North Africa Mixed Migration Hub - Survey Snapshot - Italy | November 2016
MHub is undertaking field surveys with migrants, refugees and asylum seekers along key migratory routes to build up a body of data over time and to map country and regional level mixed migration trends.
This snapshot presents early survey findings of the profiles, intentions and experiences of those moving in mixed migration flows who have recently arrived in Italy in the last year.
Though these findings cannot be considered statistically representative of the migration population, they do provide key insights into the migration process.
Findings are based on 305 interviews conducted between 3 March and 22 November in Asti, Bologna, Castellammare del Golfo, Milan, Modena, Palermo, Rome, Trapani, and Turin.
Beginning their journey, 34% of respondents intended their final destination to be in a Magreb country, 33% to reach a European country (14% to Italy in particular), 30% to Libya, 17% had no predetermined final destination, and 14% considered a sub Saharan African country their original intended destination. The remaining 2% planned on locations such as the USA or Israel.
Respondents that began their journey in 2016 and arrived in Italy the same year were found to be more likely to have planned Europe as their destination than those respondents that began their journey and arrived in Italy the previous year.
More than half of respondents (53%) started their journey without having first obtaining information on the route and its related risks.
86% of respondents were surprised/shocked by what they encountered on their journey (in terms of conditions and risks). The number increased to 91% when only female respondents are considered.
Had they known the actual risks of their journey/route beforehand, 56% of respondents would have made different choices on their journey. Of those, 43% would not have left their country of origin and 13% would have taken a different route.
61% of respondents changed their intended destination en route after encountering unexpected risks and abuses.
The longer the migration journey, the higher the likelihood that migration plans and intended destination will change.
Responses show an increase in departures from Sabrata, Libya to Italy (5% in 2015 vs 20% in 2016). This is supported by media reports that indicate Sabrata and an important location for an emerging smuggling network. Currently no correlation is seen between cities of boat departure from Libya and specific nationalities.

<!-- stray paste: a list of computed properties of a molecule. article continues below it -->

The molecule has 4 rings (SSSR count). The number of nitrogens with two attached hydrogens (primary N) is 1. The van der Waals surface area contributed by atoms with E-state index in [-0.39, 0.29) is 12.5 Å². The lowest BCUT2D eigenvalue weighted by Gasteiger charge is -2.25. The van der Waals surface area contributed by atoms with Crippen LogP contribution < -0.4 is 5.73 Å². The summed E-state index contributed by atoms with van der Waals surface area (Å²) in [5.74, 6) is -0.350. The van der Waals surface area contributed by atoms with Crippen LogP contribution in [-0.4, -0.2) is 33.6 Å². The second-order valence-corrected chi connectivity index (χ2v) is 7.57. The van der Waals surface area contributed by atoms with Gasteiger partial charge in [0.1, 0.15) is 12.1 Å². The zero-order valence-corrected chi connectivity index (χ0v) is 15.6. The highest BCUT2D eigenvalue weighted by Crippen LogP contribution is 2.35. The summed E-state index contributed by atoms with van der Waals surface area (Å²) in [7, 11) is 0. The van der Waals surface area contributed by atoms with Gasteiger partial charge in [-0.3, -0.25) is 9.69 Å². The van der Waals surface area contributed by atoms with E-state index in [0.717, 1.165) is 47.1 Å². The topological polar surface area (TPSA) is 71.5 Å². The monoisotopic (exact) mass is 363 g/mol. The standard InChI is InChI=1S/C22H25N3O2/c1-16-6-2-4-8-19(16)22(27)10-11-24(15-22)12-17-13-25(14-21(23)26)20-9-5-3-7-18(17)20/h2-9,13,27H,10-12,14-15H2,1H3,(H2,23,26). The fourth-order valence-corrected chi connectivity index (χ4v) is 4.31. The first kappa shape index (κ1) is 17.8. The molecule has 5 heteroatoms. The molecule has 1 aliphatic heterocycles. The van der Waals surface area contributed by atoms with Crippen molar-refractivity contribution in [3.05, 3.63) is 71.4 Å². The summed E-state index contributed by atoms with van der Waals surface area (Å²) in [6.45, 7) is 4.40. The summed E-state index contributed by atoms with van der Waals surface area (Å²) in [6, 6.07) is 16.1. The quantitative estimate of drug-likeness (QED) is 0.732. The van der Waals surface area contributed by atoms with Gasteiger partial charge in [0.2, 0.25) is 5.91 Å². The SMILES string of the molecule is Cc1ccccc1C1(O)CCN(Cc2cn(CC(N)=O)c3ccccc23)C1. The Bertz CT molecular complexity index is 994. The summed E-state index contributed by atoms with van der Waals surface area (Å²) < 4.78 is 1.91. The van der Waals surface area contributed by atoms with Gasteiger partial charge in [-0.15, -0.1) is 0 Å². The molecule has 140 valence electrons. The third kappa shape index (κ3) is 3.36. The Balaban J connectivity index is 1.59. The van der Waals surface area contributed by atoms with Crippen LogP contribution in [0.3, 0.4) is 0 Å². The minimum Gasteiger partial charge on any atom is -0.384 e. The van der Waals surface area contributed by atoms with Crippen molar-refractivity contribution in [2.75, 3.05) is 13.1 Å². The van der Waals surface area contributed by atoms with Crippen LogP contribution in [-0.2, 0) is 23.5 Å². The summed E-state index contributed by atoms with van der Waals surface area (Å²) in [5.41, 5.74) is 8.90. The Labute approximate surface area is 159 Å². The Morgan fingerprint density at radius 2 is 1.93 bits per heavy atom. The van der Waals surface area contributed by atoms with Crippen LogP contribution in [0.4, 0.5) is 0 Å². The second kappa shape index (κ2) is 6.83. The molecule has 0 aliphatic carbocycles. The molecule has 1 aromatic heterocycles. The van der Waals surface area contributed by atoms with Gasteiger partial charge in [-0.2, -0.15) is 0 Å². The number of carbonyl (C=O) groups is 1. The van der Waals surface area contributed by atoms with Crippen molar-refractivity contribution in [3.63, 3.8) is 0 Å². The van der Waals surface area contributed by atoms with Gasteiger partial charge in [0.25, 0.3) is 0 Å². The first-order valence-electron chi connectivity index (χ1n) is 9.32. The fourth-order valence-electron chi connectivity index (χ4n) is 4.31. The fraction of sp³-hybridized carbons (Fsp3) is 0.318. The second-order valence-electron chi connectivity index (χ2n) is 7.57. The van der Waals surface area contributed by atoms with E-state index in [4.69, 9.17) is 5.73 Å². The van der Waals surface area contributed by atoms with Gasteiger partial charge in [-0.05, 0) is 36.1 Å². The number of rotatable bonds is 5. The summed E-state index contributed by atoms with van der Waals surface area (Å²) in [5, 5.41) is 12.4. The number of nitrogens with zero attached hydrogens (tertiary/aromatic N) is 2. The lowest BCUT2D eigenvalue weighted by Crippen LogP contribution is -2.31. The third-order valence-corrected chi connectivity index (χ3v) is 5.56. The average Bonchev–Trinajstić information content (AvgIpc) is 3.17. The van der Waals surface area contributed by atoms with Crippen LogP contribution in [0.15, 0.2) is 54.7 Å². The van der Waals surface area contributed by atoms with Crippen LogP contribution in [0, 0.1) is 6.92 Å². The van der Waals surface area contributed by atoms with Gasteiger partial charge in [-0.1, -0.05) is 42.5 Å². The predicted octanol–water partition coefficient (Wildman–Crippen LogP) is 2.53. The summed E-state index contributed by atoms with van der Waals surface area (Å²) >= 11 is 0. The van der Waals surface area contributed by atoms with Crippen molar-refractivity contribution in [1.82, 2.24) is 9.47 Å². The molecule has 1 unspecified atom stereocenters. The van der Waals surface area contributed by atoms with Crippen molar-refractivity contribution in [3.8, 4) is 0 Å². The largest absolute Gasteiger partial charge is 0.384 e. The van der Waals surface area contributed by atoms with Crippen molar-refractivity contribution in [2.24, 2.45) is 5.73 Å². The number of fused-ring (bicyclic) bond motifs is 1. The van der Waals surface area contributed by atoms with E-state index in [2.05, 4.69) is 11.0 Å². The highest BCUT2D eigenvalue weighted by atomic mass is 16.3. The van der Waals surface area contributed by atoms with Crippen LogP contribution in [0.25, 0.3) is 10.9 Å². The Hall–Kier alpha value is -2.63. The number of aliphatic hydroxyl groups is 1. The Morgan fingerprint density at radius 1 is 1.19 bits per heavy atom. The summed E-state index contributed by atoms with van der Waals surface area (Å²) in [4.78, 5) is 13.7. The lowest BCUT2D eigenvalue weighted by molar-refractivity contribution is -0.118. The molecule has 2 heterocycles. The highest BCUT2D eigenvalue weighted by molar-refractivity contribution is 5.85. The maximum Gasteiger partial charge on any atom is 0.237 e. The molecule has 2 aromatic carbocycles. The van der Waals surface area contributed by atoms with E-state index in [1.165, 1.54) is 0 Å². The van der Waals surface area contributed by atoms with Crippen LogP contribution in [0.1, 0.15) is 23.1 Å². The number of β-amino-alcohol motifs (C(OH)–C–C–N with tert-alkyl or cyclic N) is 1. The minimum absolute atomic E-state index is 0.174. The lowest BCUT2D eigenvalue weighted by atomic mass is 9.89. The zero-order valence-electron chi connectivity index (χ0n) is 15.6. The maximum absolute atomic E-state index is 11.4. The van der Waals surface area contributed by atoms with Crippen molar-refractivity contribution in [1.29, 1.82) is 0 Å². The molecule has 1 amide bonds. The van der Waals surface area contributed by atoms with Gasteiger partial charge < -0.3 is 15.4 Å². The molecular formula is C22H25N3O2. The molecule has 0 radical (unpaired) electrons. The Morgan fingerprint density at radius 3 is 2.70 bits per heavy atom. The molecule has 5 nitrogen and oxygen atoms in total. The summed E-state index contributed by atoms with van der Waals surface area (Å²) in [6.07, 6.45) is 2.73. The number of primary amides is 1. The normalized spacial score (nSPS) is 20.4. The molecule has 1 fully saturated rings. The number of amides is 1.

Eritrean respondents tend to have the longest journey averaging 28 months from departure to arrival in Italy. This journey may include stops in Ethiopia, Sudan, Egypt and Libya.
Eritreans who stopped in Ethiopia en route, spent an average of 9 months there, in some cases staying in refugee camps while awaiting more money from home for onward travel. On average, Eritrean respondents spent more than half their average journey time in Sudan (16 months) where they stopped to work to save money or to wait for relatives to send money, both for the purpose to continue on their migration journey.
Eritrean respondents tended to spend shorter timespans in Egypt— averaging a four month stopover period— while the average length of stay for Eritrean respondents in Libya was 6 months.
RISKS AND ABUSES
Of respondents that reported being forced to cross the Mediterranean Sea against their will, those from Cote d’Ivoire were the highest at 66%, followed by those from Nigeria and Gambia at around 50%.
72% of female Nigerian respondents reported being forced to cross the Mediterranean Sea (some identified themselves or were identified as victims of sex trafficking). 42% came from Nigeria’s Edo State.